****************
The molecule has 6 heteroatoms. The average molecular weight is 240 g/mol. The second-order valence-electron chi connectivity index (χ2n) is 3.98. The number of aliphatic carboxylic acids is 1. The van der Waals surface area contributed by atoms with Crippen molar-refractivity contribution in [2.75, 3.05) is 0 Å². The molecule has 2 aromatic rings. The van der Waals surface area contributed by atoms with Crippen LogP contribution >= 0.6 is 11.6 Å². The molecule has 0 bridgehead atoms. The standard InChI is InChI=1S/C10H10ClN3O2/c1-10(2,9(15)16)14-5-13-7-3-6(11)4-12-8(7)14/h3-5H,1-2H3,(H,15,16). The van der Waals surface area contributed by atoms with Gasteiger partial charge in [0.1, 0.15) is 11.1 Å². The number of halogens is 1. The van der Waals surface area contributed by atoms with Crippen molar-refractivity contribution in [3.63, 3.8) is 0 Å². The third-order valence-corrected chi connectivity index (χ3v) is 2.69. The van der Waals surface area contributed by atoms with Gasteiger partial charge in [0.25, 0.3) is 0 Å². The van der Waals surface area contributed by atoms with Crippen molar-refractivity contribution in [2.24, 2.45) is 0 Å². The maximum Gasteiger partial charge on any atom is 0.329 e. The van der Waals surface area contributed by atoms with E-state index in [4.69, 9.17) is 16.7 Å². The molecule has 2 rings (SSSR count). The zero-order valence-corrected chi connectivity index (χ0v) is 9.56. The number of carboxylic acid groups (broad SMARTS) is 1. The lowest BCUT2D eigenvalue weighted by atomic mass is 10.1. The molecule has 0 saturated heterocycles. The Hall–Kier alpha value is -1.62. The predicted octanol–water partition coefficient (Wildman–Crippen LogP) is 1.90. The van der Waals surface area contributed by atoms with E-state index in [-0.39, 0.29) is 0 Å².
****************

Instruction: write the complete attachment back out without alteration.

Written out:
The molecule has 6 heteroatoms. The average molecular weight is 240 g/mol. The second-order valence-electron chi connectivity index (χ2n) is 3.98. The number of aliphatic carboxylic acids is 1. The van der Waals surface area contributed by atoms with Crippen molar-refractivity contribution in [2.75, 3.05) is 0 Å². The molecule has 2 aromatic rings. The van der Waals surface area contributed by atoms with Crippen LogP contribution >= 0.6 is 11.6 Å². The molecule has 0 bridgehead atoms. The standard InChI is InChI=1S/C10H10ClN3O2/c1-10(2,9(15)16)14-5-13-7-3-6(11)4-12-8(7)14/h3-5H,1-2H3,(H,15,16). The van der Waals surface area contributed by atoms with Gasteiger partial charge in [0.1, 0.15) is 11.1 Å². The number of halogens is 1. The van der Waals surface area contributed by atoms with Crippen molar-refractivity contribution in [3.63, 3.8) is 0 Å². The third-order valence-corrected chi connectivity index (χ3v) is 2.69. The van der Waals surface area contributed by atoms with Gasteiger partial charge in [0.25, 0.3) is 0 Å². The van der Waals surface area contributed by atoms with Crippen molar-refractivity contribution in [2.24, 2.45) is 0 Å². The maximum Gasteiger partial charge on any atom is 0.329 e. The van der Waals surface area contributed by atoms with E-state index in [4.69, 9.17) is 16.7 Å². The molecule has 2 rings (SSSR count). The zero-order valence-corrected chi connectivity index (χ0v) is 9.56. The number of carboxylic acid groups (broad SMARTS) is 1. The lowest BCUT2D eigenvalue weighted by atomic mass is 10.1. The molecule has 0 saturated heterocycles. The Hall–Kier alpha value is -1.62. The predicted octanol–water partition coefficient (Wildman–Crippen LogP) is 1.90. The van der Waals surface area contributed by atoms with E-state index in [-0.39, 0.29) is 0 Å².